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-   -   Is 30A sub-panel enough? (http://www.diychatroom.com/f18/30a-sub-panel-enough-23762/)

robertmee 07-16-2008 12:25 PM

Is 30A sub-panel enough?
 
I have a boat dock that I want to add an electric hoist to. I figured I might as well go ahead and add a couple of conv outlets. Maybe a service light. The dock is about 200' away from my 200A main. I read several threads on all the code requirements (GFs, etc.) and Stubbie's excellent pictorial in one of the threads on boat house installs was a tremendous help. The boat hoist pulls about 8.3A/220V or 15A/120V version. With the price of copper it's a hard hit to the pocket to run #4 for a 60A service, so I'm contemplating whether I'll be happy with a 30A service. I don't anticipate adding any additional loads beyond the above with the exception of a possible second hoist, but those would never run concurrently. Would a 30A sub be sufficient for this application?

Speedy Petey 07-16-2008 01:35 PM

I would say yes, but I would also suggest you jump to #8 wire due to the distance.

robertmee 07-16-2008 01:45 PM

Quote:

Originally Posted by Speedy Petey (Post 139846)
I would say yes, but I would also suggest you jump to #8 wire due to the distance.

Yeah, I was figuring on a 8/3 UF....I haven't found a good online price comparision, but I have to imagine it's quite a bit in savings over #4's.

robertmee 07-16-2008 02:12 PM

Okay, another question....In the thread where Stubbie posted his excellent diagram http://www.diychatroom.com/showthrea...highlight=boat there was discussion about whether the sub panel could be mounted on the dock itself. In talking to the local contractors, they indicate that in this municipality, they can be (usually in the storage shed) and are not required to be installed on shore. However, the requirement for a local ground rod off the shore line is required.

Soooo....How best to approach this? Should I run the 8/3 + gnd all the way to the sub panel and then a separate gnd back to the ground rod in the same pipe? Seems a bit redundant. Or is there a way that I take the gnd by itself to the rod first and then continue to the sub panel?

Speedy Petey 07-16-2008 02:32 PM

The remote panel will need it's own ground rod. Run the 8/3 to the panel and a separate #6CU to a rod near the panel on shore. Keep the #6cu out of harm's way.

robertmee 07-16-2008 02:37 PM

Quote:

Originally Posted by Speedy Petey (Post 139856)
The remote panel will need it's own ground rod. Run the 8/3 to the panel and a separate #6CU to a rod near the panel on shore. Keep the #6cu out of harm's way.

Right, but with the 2008 code change and detached buildings, I have to run an 8/3 + gnd to the panel. So, I guess my question boils down to can the TWO gnds share the same pipe above ground? I'll have the equipment ground from the main going to the panel along the walkway, and then I'll have to return from the panel back along the same walkway to the ground rod, correct?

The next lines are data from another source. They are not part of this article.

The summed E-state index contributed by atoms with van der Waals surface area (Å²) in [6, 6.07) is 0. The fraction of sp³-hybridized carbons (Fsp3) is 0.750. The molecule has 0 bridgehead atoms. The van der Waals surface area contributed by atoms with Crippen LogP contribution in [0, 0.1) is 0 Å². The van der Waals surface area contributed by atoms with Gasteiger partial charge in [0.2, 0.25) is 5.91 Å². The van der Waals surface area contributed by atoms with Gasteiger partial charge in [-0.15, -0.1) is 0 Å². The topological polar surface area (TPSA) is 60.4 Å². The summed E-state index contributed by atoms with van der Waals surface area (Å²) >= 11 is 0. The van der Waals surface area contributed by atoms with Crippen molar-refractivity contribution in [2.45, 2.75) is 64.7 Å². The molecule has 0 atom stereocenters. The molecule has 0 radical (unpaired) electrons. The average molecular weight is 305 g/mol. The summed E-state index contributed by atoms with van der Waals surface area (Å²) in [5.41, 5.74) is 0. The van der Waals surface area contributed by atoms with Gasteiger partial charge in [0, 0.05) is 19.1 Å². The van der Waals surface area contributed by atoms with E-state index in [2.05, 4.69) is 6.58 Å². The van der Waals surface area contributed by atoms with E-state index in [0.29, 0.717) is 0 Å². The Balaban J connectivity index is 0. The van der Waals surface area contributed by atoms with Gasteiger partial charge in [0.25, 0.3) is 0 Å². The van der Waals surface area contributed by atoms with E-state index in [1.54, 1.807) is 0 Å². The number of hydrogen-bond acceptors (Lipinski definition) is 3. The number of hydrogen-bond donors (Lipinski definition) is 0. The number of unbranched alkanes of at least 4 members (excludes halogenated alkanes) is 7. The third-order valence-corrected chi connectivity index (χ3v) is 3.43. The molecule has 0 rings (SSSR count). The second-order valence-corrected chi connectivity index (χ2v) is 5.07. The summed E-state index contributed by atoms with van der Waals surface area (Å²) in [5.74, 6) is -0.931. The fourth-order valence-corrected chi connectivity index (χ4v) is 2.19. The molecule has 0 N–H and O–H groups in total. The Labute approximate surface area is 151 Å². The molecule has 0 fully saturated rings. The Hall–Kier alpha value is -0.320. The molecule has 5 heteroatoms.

Speedy Petey 07-16-2008 03:02 PM

I'm not sure I understand.
You do not have to go all the way back to the main service ground rod. You sink another at the dock panel.
I think that is easier/cheaper than running the GEC (grounding electrode conductor) all the way back.
The bare in the UF is your egc (equipment grounding conductor).

robertmee 07-16-2008 03:57 PM

Quote:

Originally Posted by Speedy Petey (Post 139865)
I'm not sure I understand.
You do not have to go all the way back to the main service ground rod. You sink another at the dock panel.
I think that is easier/cheaper than running the GEC (grounding electrode conductor) all the way back.
The bare in the UF is your egc (equipment grounding conductor).

I can see the confusion...I'll try to clear it up.

The sub-panel will be installed in the utility shed on the boat dock which is 30' out in the water. There is a 30' pier that services the dock from the shore. The new sub-panel ground rod is of course on the shore line.

So, I'll have my 8/3+gnd coming from my 200A main, to the sub-panel via the 30' walkway. I then have to turn around and go back with another ground to the new ground rod on the shore line via the same walkway. If I have to do it this way, I'm assuming I can share the pipe that runs along the walkway to house both bare grounds?

Before 2008, I could have just used an 8/3 (no ground) with a single bare back to the ground rod. Now that I have two bares that have to travel quite a distance, I'm curious if they can A) share the same pipe, or B) can I interrupt the bare service equp ground on the way out, tie it to the gnd rod, then continue to the sub-panel.

chris75 07-16-2008 04:48 PM

Quote:

Originally Posted by robertmee (Post 139885)

Before 2008, I could have just used an 8/3 (no ground) with a single bare back to the ground rod. Now that I have two bares that have to travel quite a distance, I'm curious if they can A) share the same pipe, or B) can I interrupt the bare service equp ground on the way out, tie it to the gnd rod, then continue to the sub-panel.

Get a diver to drive a ground rod for you... :)